Tuesday, November 6, 2012
owning up to the past: broken
And they stood up in their place and read from the Book of the Law of the LORD their God for a quarter of the day; for another quarter of it they made confession and worshiped the LORD their God.
When the Jews in Jerusalem got serious in renewal of their covenantal obligations with God, it deepened their worship. They made serious efforts at it. They spent at least 1/2 of a day in this event alone. Three to six hours (depending on whether this is a 24 hour full day or a 12 hour daylight day) were devoted to reading the Law in a public gathering. Then an equal amount of time was spent in confession of sin. You can read the summary of it in all of Nehemiah chapter nine.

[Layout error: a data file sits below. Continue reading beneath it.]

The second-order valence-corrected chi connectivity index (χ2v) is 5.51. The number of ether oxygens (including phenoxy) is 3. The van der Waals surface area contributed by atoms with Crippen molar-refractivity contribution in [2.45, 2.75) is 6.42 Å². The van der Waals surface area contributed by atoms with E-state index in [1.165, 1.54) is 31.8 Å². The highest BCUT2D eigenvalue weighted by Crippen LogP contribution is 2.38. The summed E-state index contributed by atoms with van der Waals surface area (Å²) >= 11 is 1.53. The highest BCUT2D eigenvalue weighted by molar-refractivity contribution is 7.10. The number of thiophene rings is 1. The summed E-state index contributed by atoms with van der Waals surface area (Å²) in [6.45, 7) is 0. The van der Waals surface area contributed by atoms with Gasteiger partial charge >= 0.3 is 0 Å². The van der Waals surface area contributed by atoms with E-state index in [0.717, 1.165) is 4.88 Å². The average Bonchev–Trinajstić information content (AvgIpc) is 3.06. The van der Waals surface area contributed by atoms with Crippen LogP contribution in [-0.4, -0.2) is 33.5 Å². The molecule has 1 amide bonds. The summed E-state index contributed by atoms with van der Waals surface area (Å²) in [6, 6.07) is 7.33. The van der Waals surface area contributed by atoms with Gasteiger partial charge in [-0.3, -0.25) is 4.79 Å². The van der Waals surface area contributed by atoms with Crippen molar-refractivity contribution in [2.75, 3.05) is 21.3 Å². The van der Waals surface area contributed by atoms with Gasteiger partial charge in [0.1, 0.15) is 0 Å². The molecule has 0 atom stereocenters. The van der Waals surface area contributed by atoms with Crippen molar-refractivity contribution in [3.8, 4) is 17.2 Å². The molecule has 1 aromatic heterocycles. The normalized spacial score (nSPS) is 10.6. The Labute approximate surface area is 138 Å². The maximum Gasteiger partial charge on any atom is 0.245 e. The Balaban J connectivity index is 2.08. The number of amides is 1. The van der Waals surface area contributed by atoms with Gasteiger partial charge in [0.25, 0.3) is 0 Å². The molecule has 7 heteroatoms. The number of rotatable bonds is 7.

The generation in Jerusalem realized that disobedience to God's rule had been endemic in Israel. Their prayer of confession and repentance is a rehearsal of the nation's entire history, stopping at each important point to confess historical unfaithfulness. They owned up to their sinful history and realigned themselves with the truth of God's Word.
This has me thinking about how I ought to view Christian history. There have been historical failures in doctrine and practice in the church. Atrocious sins have marked those who have claimed to follow Christ. My tendency has been to shrug off Christian history's more wicked failures as something that other people did. But perhaps my view should change. Maybe a broken heart over the way Christianity has strayed is vital to the momentum needed to advance the gospel in my generation.
Humble confession from hearts broken by their own sins and the historic failures of past generations can make huge impact. I am open to God showing me how to own this as I should. And I pray He will help me show others what I come to understand.